Yeah, I know what you mean. Reminds me of googleganger where the 'wrong' bit of doppelganger was taken, presumably for the sake of a better sound bite than doppelgoogle. Admittedly, in this case Engelhardt did have catastroika in inverted commas as if to distance himself from it. I didn't reproduce them as the blue effect of brackets seems enough to me. I'm not necessarily a fan of these formulations but I do keep an eye on how language is used and how far the boundaries get pushed.
Coinages like this are amusing but what I don't like about them is that they require that you know nothing about how words are put together. Ultimately, all they say to me is, "Look how clever I am. Don't you think I'm clever?"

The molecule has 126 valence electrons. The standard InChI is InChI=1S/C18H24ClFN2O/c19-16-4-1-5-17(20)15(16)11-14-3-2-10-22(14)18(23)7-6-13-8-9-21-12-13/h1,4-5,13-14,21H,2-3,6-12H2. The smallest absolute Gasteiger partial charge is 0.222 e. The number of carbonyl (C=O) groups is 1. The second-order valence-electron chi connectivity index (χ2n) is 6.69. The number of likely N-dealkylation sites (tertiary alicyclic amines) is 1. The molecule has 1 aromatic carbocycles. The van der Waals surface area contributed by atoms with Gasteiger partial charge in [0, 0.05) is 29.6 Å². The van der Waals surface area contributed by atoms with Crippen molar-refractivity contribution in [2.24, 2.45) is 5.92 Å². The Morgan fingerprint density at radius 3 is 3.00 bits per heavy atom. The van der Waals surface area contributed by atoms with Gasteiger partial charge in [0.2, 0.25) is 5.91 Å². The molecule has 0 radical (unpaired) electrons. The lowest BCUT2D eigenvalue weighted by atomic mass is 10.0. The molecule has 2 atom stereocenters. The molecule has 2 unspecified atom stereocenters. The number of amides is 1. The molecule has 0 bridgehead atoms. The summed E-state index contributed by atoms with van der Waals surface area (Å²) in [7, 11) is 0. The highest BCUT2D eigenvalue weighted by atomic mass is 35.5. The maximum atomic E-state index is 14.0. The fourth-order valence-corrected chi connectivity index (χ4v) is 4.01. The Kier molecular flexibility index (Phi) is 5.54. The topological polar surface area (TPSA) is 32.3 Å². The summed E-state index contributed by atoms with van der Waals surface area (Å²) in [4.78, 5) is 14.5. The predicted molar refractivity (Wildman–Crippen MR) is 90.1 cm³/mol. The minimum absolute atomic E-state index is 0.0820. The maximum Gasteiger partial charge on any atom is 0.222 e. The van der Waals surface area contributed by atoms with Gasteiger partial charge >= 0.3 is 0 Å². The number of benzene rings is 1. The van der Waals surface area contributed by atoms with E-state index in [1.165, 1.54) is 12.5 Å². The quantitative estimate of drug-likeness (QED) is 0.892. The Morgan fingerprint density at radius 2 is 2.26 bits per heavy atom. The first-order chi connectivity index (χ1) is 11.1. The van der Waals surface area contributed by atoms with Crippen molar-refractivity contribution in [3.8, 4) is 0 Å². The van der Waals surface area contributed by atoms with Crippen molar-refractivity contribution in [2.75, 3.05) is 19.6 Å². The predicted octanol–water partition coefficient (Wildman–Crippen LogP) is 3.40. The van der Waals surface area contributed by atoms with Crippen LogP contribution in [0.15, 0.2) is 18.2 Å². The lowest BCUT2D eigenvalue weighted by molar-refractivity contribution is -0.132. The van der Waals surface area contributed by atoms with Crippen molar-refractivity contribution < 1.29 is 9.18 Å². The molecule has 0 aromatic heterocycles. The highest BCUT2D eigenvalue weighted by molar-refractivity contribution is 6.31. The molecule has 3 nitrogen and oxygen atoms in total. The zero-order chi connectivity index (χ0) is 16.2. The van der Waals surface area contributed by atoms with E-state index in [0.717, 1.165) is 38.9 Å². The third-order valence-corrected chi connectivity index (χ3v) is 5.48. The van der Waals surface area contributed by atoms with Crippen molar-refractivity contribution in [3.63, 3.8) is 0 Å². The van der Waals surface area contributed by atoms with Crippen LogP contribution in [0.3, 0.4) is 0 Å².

"As Stephen Cohen wrote in a pathbreaking piece in the Nation, 'The New American Cold War,' back in 2006, even as the Bush administration began to claim that the U.S. had an overriding national interest in scores of nations around the planet (including Iraq and Iran), there was 'a tacit... U.S. denial that Russia had any legitimate national interests outside its own territory, even in ethnically akin or contiguous former republics such as Ukraine, Belarus and Georgia.' As had been true in the 1990s under the Clinton administration, the new administration was eager to kick a former superpower when it was down on its luck and just beginning to emerge from its era of catastroika." - Tom Engelhardt, tomdispatch.com, 3 Sep 2008.